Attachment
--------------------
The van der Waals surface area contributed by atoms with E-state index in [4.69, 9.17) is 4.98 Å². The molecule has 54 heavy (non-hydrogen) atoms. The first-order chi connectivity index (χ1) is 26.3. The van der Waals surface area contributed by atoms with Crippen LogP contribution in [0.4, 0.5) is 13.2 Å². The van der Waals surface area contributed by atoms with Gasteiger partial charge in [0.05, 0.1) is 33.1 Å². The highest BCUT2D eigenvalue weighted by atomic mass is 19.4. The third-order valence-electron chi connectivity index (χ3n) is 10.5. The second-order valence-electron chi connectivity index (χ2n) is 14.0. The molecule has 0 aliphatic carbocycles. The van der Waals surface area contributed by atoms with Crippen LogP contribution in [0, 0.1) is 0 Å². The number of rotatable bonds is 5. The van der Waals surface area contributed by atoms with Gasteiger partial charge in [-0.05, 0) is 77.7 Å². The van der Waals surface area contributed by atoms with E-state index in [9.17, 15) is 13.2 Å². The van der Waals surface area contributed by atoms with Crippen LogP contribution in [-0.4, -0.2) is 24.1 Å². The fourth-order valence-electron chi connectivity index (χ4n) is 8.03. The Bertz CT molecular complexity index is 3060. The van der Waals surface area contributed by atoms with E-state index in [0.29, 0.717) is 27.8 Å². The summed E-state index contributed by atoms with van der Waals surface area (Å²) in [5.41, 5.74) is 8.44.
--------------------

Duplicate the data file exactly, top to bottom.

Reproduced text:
The van der Waals surface area contributed by atoms with E-state index in [4.69, 9.17) is 4.98 Å². The molecule has 54 heavy (non-hydrogen) atoms. The first-order chi connectivity index (χ1) is 26.3. The van der Waals surface area contributed by atoms with Crippen LogP contribution in [0.4, 0.5) is 13.2 Å². The van der Waals surface area contributed by atoms with Gasteiger partial charge in [0.05, 0.1) is 33.1 Å². The highest BCUT2D eigenvalue weighted by atomic mass is 19.4. The third-order valence-electron chi connectivity index (χ3n) is 10.5. The second-order valence-electron chi connectivity index (χ2n) is 14.0. The molecule has 0 aliphatic carbocycles. The van der Waals surface area contributed by atoms with Crippen LogP contribution in [0, 0.1) is 0 Å². The number of rotatable bonds is 5. The van der Waals surface area contributed by atoms with Gasteiger partial charge in [-0.05, 0) is 77.7 Å². The van der Waals surface area contributed by atoms with E-state index in [9.17, 15) is 13.2 Å². The van der Waals surface area contributed by atoms with Crippen LogP contribution in [-0.4, -0.2) is 24.1 Å². The fourth-order valence-electron chi connectivity index (χ4n) is 8.03. The Bertz CT molecular complexity index is 3060. The van der Waals surface area contributed by atoms with E-state index in [0.29, 0.717) is 27.8 Å². The summed E-state index contributed by atoms with van der Waals surface area (Å²) in [5.41, 5.74) is 8.44.